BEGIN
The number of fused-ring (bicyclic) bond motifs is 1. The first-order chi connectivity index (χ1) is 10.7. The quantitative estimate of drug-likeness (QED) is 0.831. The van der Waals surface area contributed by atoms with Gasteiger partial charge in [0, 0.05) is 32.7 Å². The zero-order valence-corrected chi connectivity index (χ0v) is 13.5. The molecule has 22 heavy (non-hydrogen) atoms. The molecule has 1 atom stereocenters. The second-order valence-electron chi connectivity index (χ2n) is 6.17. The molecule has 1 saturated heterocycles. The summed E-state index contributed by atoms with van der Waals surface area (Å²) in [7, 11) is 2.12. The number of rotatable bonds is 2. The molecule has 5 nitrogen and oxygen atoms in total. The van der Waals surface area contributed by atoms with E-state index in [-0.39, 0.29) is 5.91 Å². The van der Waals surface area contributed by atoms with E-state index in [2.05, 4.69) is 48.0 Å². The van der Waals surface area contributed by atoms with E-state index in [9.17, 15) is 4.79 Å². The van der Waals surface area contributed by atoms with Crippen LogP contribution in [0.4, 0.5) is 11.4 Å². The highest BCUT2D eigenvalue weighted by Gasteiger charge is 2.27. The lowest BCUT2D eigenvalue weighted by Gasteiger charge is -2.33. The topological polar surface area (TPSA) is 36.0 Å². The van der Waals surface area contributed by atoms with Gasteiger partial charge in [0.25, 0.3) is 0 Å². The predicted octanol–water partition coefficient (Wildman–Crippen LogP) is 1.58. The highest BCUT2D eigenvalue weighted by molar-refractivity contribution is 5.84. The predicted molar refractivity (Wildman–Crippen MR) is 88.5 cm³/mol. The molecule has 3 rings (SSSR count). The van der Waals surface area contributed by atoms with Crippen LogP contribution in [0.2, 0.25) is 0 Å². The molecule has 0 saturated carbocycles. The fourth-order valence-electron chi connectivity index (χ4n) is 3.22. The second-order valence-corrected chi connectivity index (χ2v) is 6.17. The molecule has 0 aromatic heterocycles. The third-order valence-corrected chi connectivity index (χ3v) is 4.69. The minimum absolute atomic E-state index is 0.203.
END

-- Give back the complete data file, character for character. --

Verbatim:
The number of fused-ring (bicyclic) bond motifs is 1. The first-order chi connectivity index (χ1) is 10.7. The quantitative estimate of drug-likeness (QED) is 0.831. The van der Waals surface area contributed by atoms with Gasteiger partial charge in [0, 0.05) is 32.7 Å². The zero-order valence-corrected chi connectivity index (χ0v) is 13.5. The molecule has 22 heavy (non-hydrogen) atoms. The molecule has 1 atom stereocenters. The second-order valence-electron chi connectivity index (χ2n) is 6.17. The molecule has 1 saturated heterocycles. The summed E-state index contributed by atoms with van der Waals surface area (Å²) in [7, 11) is 2.12. The number of rotatable bonds is 2. The molecule has 5 nitrogen and oxygen atoms in total. The van der Waals surface area contributed by atoms with E-state index in [-0.39, 0.29) is 5.91 Å². The van der Waals surface area contributed by atoms with E-state index in [2.05, 4.69) is 48.0 Å². The van der Waals surface area contributed by atoms with E-state index in [9.17, 15) is 4.79 Å². The van der Waals surface area contributed by atoms with Crippen LogP contribution in [0.4, 0.5) is 11.4 Å². The highest BCUT2D eigenvalue weighted by Gasteiger charge is 2.27. The lowest BCUT2D eigenvalue weighted by Gasteiger charge is -2.33. The topological polar surface area (TPSA) is 36.0 Å². The van der Waals surface area contributed by atoms with Gasteiger partial charge in [0.25, 0.3) is 0 Å². The predicted octanol–water partition coefficient (Wildman–Crippen LogP) is 1.58. The highest BCUT2D eigenvalue weighted by molar-refractivity contribution is 5.84. The predicted molar refractivity (Wildman–Crippen MR) is 88.5 cm³/mol. The molecule has 3 rings (SSSR count). The van der Waals surface area contributed by atoms with Crippen LogP contribution in [0.2, 0.25) is 0 Å². The molecule has 0 saturated carbocycles. The fourth-order valence-electron chi connectivity index (χ4n) is 3.22. The second-order valence-corrected chi connectivity index (χ2v) is 6.17. The molecule has 0 aromatic heterocycles. The third-order valence-corrected chi connectivity index (χ3v) is 4.69. The minimum absolute atomic E-state index is 0.203.